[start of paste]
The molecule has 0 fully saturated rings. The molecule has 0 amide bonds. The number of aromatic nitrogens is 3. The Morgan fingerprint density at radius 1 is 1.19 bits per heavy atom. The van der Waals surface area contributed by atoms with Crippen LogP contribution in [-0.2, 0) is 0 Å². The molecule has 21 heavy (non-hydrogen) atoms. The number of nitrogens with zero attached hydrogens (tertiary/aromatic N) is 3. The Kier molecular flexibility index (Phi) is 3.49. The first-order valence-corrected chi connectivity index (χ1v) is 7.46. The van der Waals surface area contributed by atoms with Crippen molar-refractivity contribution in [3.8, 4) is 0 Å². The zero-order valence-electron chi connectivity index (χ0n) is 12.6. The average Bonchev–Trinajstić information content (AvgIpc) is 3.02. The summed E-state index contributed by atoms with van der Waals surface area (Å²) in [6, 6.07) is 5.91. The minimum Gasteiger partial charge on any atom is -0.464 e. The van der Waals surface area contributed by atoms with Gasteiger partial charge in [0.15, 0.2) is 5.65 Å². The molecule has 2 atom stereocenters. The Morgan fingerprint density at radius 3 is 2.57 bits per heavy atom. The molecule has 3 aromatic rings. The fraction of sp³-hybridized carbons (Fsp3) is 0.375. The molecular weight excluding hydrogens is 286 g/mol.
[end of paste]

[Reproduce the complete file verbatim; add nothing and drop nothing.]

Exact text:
The molecule has 0 fully saturated rings. The molecule has 0 amide bonds. The number of aromatic nitrogens is 3. The Morgan fingerprint density at radius 1 is 1.19 bits per heavy atom. The van der Waals surface area contributed by atoms with Crippen LogP contribution in [-0.2, 0) is 0 Å². The molecule has 21 heavy (non-hydrogen) atoms. The number of nitrogens with zero attached hydrogens (tertiary/aromatic N) is 3. The Kier molecular flexibility index (Phi) is 3.49. The first-order valence-corrected chi connectivity index (χ1v) is 7.46. The van der Waals surface area contributed by atoms with Crippen molar-refractivity contribution in [3.8, 4) is 0 Å². The zero-order valence-electron chi connectivity index (χ0n) is 12.6. The average Bonchev–Trinajstić information content (AvgIpc) is 3.02. The summed E-state index contributed by atoms with van der Waals surface area (Å²) in [6, 6.07) is 5.91. The minimum Gasteiger partial charge on any atom is -0.464 e. The van der Waals surface area contributed by atoms with Gasteiger partial charge in [0.15, 0.2) is 5.65 Å². The molecule has 2 atom stereocenters. The Morgan fingerprint density at radius 3 is 2.57 bits per heavy atom. The molecule has 3 aromatic rings. The fraction of sp³-hybridized carbons (Fsp3) is 0.375. The molecular weight excluding hydrogens is 286 g/mol.